When she works Dimaline is generally “just writing, I am not thinking about anything. I’m not even thinking about an audience. The only difference this time is that, because there were a lot of sensitive issues for my community, for the Indigenous community, I was thinking, ‘What will I give Indigenous youth?’
“I want them to see themselves in the picture. I want them to see themselves with strength. I want them to see language as vital. So I did keep that in mind.”
The book is being used by schools, much to Dimaline’s surprise.
“I was in one class in Sudbury and they were using the book to talk about literature and indigenous issues and also geography and science and I was like ‘What?'”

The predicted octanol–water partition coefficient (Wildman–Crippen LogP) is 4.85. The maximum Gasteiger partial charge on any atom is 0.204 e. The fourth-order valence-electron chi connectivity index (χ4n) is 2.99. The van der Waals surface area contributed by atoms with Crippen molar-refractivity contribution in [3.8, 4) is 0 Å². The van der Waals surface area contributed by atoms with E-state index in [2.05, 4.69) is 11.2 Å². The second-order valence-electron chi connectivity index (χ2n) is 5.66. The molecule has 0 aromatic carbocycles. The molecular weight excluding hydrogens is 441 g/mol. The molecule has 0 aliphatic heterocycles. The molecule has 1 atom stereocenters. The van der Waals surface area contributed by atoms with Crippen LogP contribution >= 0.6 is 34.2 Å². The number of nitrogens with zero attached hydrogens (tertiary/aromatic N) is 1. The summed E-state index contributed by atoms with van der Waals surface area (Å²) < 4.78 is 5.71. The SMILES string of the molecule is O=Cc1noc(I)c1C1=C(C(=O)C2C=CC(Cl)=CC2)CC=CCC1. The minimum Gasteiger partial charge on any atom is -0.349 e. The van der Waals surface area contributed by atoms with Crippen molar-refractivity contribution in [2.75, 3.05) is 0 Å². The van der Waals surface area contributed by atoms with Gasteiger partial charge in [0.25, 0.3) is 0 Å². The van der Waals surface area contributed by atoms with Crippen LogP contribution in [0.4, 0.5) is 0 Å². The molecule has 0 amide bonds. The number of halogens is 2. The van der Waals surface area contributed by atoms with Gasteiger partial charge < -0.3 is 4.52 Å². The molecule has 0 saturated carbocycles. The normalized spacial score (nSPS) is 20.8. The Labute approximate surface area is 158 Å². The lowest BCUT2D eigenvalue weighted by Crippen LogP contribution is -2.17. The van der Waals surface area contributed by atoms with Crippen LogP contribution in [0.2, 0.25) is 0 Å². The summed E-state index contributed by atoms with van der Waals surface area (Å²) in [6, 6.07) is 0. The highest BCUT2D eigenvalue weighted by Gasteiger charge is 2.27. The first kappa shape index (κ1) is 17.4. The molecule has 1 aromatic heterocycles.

She was initially nervous about these school visits, but “they have been fantastic which really surprised me. I was thinking ‘Oh God, they are going to be bored’, but they have been some of the most meaningful and engaged conversations and readings I have had.
“These kids are blowing me away. They are honestly giving me hope. They ask questions like: ‘How do I become a better ally without taking up Indigenous space? How do we make sure the truth part of truth and reconciliation isn’t forgotten. These are 14 and 15 year old kids and they totally get it.”
Dimaline is Metis. She can trace her family back to the Red River settlement, through to Penetanguishene where they eventually settled in a small community on the land of the Beausoleil First nation.